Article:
Hearing Loss in the Trenches of WWI

Hearing Health & Technology Matters
May 7, 2014

Editor’s Note: Today’s post comes from fellow HHTM Editor Robert Traynor and was published last month at Hearing International. We thought our readers at Hearing Views might enjoy this unique perspective on history.

tWorld War I was an extremely bloody war that engulfed Europe from 1914 to 1918, with huge losses of life and little ground lost or won. Fought mostly by soldiers in trenches, World War I saw an estimated 10 million military deaths and another 20 million wounded.  The so-called “war to end all wars” began after the heir to the Austrian throne, Archduke Franz Ferdinand, was gunned down by a young Serbian terrorist on June 28, 1914. Events quickly escalated as Kaiser Wilhelm of Germany urged Austria to declare war on Serbia. Czar Nicolas of Russia then mobilized against Austria. (Believe it or not, Kaiser Wilhelm and Czar Nicolas were both grandsons of Queen Victoria of Britaint4, and were not fond of each other). Germany mobilized against Russia. France and Britain then mobilized against Germany.  Such was the situation in July 1914 at the beginning of WWI.

In the late summer of 1914, German and French commanders both anticipated a strategy that would involve large troop movements, as each side sought to gain  or defend territory. While the Germans initially swept through parts of Belgium and northeastern France, Allied forces pushed them back in the First Battle of the Marne (September 1914).   At this point, the Germans dug in to avoid losing any more ground.  German commander General Erich von Falkenhayn ordered the construction of defensive trenches so the Allied forces couldn’t overrun his t2 men. The Allies (France and Britain, at this point in the war) responded in kind and two long trenches were dug from the coast of France to Switzerland, which came to be known as the Western Front. The trenches mostly ran alongside each other, separated by as much as one kilometer to as little as 15 meters apart.  By October 1914, neither army could advance its position, mainly because this conflict was being waged very differently from how wars had been fought in the 19th century. Forward-moving strategies such as head-on infantry attacks were no longer effective or feasible against modern weaponry like machine guns and heavy artillery; this inability to move forward created the stalemate. What began as a temporary strategy by the high command evolved into one of the main features of the war at the Western Front for the next four years.  In these trenches, soldiers on both sides of the conflict were exposed to disease, poison gas, and …..substantial noise exposure.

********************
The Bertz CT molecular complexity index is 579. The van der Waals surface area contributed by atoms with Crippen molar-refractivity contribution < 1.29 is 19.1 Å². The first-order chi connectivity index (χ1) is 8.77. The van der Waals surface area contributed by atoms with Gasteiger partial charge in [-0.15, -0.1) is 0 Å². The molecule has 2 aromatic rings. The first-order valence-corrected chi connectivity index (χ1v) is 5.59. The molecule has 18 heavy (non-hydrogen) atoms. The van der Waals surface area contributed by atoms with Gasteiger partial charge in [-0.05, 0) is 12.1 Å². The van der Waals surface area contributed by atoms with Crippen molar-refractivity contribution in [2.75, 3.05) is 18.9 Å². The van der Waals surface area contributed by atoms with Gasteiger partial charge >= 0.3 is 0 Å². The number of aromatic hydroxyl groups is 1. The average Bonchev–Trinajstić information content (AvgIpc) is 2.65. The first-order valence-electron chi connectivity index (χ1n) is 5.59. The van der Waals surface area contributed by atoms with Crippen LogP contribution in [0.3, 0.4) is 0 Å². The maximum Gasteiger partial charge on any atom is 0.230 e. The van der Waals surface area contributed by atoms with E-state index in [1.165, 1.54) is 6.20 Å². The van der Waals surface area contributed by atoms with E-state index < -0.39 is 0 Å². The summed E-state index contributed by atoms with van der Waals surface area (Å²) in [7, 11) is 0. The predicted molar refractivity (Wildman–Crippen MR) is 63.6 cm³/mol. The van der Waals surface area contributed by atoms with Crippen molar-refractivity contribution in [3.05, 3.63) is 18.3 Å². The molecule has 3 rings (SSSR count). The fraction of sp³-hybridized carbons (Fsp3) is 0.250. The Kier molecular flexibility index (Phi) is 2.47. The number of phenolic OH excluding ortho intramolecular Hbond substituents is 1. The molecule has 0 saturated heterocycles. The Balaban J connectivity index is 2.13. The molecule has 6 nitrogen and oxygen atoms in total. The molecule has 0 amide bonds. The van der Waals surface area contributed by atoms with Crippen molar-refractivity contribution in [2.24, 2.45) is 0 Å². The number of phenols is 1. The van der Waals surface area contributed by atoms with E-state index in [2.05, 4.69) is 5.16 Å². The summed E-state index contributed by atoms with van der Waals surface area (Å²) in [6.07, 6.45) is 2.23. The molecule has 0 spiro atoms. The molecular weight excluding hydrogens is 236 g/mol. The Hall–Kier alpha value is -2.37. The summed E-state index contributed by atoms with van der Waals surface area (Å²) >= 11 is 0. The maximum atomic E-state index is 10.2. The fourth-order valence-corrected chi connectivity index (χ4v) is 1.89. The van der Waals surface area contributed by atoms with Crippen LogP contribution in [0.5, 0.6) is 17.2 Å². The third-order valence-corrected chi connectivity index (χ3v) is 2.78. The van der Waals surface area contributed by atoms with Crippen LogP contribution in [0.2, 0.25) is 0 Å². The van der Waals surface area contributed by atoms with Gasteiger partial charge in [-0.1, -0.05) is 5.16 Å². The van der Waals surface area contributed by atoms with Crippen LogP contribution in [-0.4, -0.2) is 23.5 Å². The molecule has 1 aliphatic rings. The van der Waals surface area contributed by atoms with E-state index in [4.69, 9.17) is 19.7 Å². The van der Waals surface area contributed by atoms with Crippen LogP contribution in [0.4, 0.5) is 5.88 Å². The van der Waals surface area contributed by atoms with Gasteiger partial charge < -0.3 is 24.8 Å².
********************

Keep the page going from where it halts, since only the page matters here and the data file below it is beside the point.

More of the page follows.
The Trenches